Where there's a Weewoo, there's a way Circulation: 197,854,999 Issue: 1009 | 31st day of Hunting, Y26
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The Statue

by cyanlaststar888


Queenly duties take Fyora across Faerieland every day from morning until night. Physically, being made of pure magic, she can’t feel tired. Mentally, though, she is exhausted. Rebuilding the city, holding back the wraiths, bestowing quests upon Neopets, all while managing the rarities within the Hidden Tower, takes its toll. This day begins in the garden, where she is meeting Brynn for a status report on security threats to the kingdom.

     When Fyora arrives to the courtyard, pages are already setting up a table, filling it with paper and quills and tea. The Queen takes a moment to enjoy the gardens, smelling the jewel blossoms and snap Draiks. Farther away along the grounds, she hears the songflowers singing. Without even realising it, Fyora begins to wander down the cobblestone path through the expansive grounds. She passes the elaborate fountain, then the greenhouse, then the hedge maze. When she was younger, when Faerieland was still in the clouds, she would walk to the edge of the gardens and stare out at the vast expanse of Neopia below. Now, all she can see is the sheer face of the crater surrounding the garden on all sides.

     And the statue, of course. The one of the angry-looking Xweetox, poised mid-run, arms outstretched.

     The one Fyora tries to avoid every day.

     “Your majesty!” She hears a page call. “Captain Brynn has arrived!”

     She hurries away without another glance at the statue.


     Rarely did the Royal Court of the Faeries visit Brightvale. The kingdom had its own ruler, after all, and the streets were more crowded than the Guard would have liked. Despite these facts, Fyora knew she had to keep tabs on every one of Neopia’s lands.

     Secretly, Brightvale was one of her favourites. The historic cobblestone streets, filled with merchants selling scrolls and potions and stained glass and a million other goods, felt so alive. Everyone here seemed to be on a quest for knowledge, eager to share their learnings with the world.

      After a day in the castle mediating the endless bickering between King Hagan and King Skarl, Fyora needed a break. Disguised as an Earth Faerie, she wandered past the castle and towards a flea market. There were the usual stalls of merchants, all hawking their wares. A stall of handmade glass jewellery fashioned by an elderly Ogrin caught her eye in particular. But no one else in the marketplace paid any attention to the vendors. Instead, a crowd of people gathered in the centre of the square.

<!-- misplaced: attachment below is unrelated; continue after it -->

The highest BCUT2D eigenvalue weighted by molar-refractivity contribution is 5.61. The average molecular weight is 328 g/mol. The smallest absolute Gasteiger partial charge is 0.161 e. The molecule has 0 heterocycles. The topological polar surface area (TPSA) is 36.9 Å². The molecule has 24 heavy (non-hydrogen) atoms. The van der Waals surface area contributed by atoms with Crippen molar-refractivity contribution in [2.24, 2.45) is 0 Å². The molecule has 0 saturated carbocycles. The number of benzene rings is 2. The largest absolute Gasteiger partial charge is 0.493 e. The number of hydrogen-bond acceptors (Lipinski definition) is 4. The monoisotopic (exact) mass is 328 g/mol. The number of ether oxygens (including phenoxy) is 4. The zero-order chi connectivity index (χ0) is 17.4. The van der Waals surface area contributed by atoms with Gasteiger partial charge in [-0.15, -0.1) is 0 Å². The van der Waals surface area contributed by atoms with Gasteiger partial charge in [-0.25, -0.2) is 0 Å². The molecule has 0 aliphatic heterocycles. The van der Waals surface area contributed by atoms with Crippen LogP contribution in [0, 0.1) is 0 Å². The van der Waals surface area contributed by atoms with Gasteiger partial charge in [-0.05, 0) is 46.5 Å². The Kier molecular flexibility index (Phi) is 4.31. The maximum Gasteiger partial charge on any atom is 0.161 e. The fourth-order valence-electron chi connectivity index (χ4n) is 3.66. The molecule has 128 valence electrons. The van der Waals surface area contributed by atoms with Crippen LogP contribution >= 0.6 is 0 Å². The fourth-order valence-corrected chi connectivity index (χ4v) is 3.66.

Fyora slipped into the crowd. Since she towered over the gathered Neopets, she could easily see what everyone was looking at. In the center of the circle were two young Neopets, a speckled Xweetox and a red Zafara. While the Zafara played the harp, the Xweetox careened around the circle, gesturing wildly with her arms. Every gesture caused a new delight to spring from the child’s hands: a plume of fire, a spray of snow, a miniature thunderstorm. The Xweetox danced and danced until, finally, she came to a full stop right in the centre of the circle.

     With one last swing of her arms, the child summoned a massive rainbow, accompanied by a swell of music. The crowd burst into applause and the two children took their bows.

     A tingling feeling ran through the Faerie’s body: she recognised powerful magic when she was in its presence. Weather spells were notoriously difficult to master, and this girl seemed to have perfected them. If this was some kind of trick, Fyora couldn’t recognise it.

     As the crowd dispersed, they tossed Neopoints on the ground. While the Zafara rushed to pick up the coins, Fyora walked up to the Xweetox.

     The Faerie Queen crouched down to speak to the child face-to-face. “Hello, young one. Your performance was wonderful. Where did you learn how to do all that, if I may ask?”

     “In the library.” The Xweetox’s voice was soft and shy.

     “What other spells do you know?” Fyora asked.

     At this, the girl brightened. “Loads! I can make potions, revive plants, heal a few illnesses, and lots of others.”

     “But who teaches you this magic?” The Queen pressed.

     The child looked confused. “No one. Like I said, I read all about the spells on scrolls at the library. Then I try them out myself.”

     Even with scrolls, mastering the kind of magic that the Xweetox spoke about took years of tireless effort. And that was with the expert teachers at Faerieland Academy! Somehow, though, this young girl had managed it all on her own.

     This, Fyora recognised, was an opportunity. The girl had far too much potential to waste her power on party tricks and street performances.

     “What’s your name, young one?” The Faerie Queen took a gentler tone.

     The Xweetox smiled. “I’m Xandra.”


     With every year that passes, Fyora feels her magic growing stronger. Still, her power is nowhere near what it was before Faerieland fell. It takes all of her energy, it seems, to keep the wraiths at bay. More than ever before, she relies on quests to fuel her magic.

     Each day, she searches a new land for worthy Neopians who can find her the items she needs for her spells. Today, she chooses Altador. After all, it is a weapon that she seeks, and Altador has some of the finest in Neopia. And she could use a warm ocean breeze beside her.

     The Faerie Queen perches on the steps of a temple just outside the city proper and waits. Before long, a young Techo passes by. He is walking down the dirt road next to the temple, headed towards the walls of the city. In his hands, he carries a pile of scrolls.